Dark Days

Mid-autumn shrinking of days:
waves of midnight blue
lapping an island of grey cloud.
I watch their constant approach
and retreat, and think of how
my Granny used to call them the
longest days of the year.
To wake in the time-shrouding
darkness and not to know
whether you’ve slept early or late,
to pass the hours in a smothering
dimness that seems to seep
into the tiniest crack and expand
so that every interaction,
every experience, is muffled and flat.
I pretend this embrace is a comfort,
isolation an inspiration, but it is not.
I want to make beautiful things,
to weave words into brightness
that can outshine the fog,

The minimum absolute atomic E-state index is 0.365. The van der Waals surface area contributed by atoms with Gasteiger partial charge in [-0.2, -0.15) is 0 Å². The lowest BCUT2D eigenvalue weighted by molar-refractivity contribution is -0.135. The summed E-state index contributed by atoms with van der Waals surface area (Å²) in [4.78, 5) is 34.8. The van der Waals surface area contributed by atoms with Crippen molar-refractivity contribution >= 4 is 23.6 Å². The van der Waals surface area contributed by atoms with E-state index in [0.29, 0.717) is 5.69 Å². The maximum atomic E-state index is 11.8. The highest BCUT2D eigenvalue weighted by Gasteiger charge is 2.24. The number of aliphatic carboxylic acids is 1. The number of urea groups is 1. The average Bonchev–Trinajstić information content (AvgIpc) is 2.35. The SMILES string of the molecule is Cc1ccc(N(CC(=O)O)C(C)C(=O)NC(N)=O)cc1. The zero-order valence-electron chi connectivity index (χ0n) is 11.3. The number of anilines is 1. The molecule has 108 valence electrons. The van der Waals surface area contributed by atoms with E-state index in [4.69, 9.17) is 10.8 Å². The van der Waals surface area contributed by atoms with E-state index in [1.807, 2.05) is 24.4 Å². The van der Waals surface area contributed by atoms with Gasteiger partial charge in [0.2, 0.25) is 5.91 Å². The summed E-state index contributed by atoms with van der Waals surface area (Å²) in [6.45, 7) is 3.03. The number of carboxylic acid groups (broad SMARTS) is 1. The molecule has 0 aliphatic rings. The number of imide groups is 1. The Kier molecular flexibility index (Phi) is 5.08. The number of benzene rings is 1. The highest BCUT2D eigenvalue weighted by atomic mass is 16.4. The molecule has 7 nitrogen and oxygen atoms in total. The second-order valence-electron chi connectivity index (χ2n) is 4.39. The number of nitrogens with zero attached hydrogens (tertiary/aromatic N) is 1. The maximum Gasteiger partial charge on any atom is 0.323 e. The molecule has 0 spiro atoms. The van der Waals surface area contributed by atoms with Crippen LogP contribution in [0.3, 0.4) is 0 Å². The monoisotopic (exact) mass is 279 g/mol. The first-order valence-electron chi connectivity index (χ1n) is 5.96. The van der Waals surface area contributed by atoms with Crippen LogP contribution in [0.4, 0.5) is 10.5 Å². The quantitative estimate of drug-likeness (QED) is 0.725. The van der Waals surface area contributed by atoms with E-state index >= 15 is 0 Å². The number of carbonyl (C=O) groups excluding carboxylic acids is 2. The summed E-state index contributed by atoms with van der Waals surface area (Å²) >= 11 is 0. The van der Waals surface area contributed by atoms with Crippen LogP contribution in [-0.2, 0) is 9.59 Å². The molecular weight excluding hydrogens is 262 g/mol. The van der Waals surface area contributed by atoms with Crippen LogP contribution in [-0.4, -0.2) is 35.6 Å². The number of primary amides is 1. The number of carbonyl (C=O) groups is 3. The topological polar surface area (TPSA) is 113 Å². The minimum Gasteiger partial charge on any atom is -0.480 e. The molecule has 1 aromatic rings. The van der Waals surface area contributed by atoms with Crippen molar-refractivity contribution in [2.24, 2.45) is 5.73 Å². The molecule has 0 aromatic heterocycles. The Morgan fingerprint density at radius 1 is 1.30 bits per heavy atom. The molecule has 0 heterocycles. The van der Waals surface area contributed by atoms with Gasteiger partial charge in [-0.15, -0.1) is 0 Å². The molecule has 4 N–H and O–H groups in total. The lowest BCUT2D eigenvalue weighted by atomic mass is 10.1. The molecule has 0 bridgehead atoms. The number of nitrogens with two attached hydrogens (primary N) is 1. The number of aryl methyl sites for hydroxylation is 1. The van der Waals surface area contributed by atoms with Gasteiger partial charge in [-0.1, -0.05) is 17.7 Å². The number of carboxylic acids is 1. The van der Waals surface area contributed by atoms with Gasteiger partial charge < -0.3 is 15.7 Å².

cleave the day in two the way
my Granny’s phone calls used to.
Yet here I am complaining
about the weather because
the days are just too short.
Or maybe they’re too long.
Or maybe my Granny was wrong
and the days aren’t longer or shorter,
but heavier, so that even though
we carry them the same distance,
we are consumed in the effort.
And her calls made them so much
lighter because, for a while,
I didn’t have to carry them alone.


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